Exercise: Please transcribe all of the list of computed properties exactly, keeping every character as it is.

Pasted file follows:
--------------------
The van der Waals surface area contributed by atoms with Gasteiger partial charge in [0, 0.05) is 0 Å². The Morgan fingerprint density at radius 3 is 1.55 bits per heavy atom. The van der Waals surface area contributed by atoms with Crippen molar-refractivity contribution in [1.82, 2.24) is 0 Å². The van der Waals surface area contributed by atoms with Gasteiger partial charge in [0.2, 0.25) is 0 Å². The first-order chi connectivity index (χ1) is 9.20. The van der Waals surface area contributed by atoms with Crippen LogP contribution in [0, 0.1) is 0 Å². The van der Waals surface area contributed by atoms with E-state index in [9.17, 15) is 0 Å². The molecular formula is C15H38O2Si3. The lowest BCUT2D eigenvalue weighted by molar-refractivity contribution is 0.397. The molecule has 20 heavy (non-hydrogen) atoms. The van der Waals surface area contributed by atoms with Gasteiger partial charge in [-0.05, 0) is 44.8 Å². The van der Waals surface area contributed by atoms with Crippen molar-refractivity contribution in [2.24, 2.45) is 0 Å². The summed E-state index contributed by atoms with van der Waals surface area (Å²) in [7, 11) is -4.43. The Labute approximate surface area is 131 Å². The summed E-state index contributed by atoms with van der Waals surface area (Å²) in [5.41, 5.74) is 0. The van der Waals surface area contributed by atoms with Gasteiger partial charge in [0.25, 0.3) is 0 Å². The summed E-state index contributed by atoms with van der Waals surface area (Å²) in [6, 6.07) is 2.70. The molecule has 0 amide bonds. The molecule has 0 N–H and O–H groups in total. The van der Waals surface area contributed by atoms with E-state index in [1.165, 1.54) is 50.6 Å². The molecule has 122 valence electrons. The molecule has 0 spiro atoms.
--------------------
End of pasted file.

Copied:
The van der Waals surface area contributed by atoms with Gasteiger partial charge in [0, 0.05) is 0 Å². The Morgan fingerprint density at radius 3 is 1.55 bits per heavy atom. The van der Waals surface area contributed by atoms with Crippen molar-refractivity contribution in [1.82, 2.24) is 0 Å². The van der Waals surface area contributed by atoms with Gasteiger partial charge in [0.2, 0.25) is 0 Å². The first-order chi connectivity index (χ1) is 9.20. The van der Waals surface area contributed by atoms with Crippen LogP contribution in [0, 0.1) is 0 Å². The van der Waals surface area contributed by atoms with E-state index in [9.17, 15) is 0 Å². The molecular formula is C15H38O2Si3. The lowest BCUT2D eigenvalue weighted by molar-refractivity contribution is 0.397. The molecule has 20 heavy (non-hydrogen) atoms. The van der Waals surface area contributed by atoms with Gasteiger partial charge in [-0.05, 0) is 44.8 Å². The van der Waals surface area contributed by atoms with Crippen molar-refractivity contribution in [2.24, 2.45) is 0 Å². The summed E-state index contributed by atoms with van der Waals surface area (Å²) in [7, 11) is -4.43. The Labute approximate surface area is 131 Å². The summed E-state index contributed by atoms with van der Waals surface area (Å²) in [5.41, 5.74) is 0. The van der Waals surface area contributed by atoms with Gasteiger partial charge in [0.25, 0.3) is 0 Å². The summed E-state index contributed by atoms with van der Waals surface area (Å²) in [6, 6.07) is 2.70. The molecule has 0 amide bonds. The molecule has 0 N–H and O–H groups in total. The van der Waals surface area contributed by atoms with E-state index in [1.165, 1.54) is 50.6 Å². The molecule has 122 valence electrons. The molecule has 0 spiro atoms.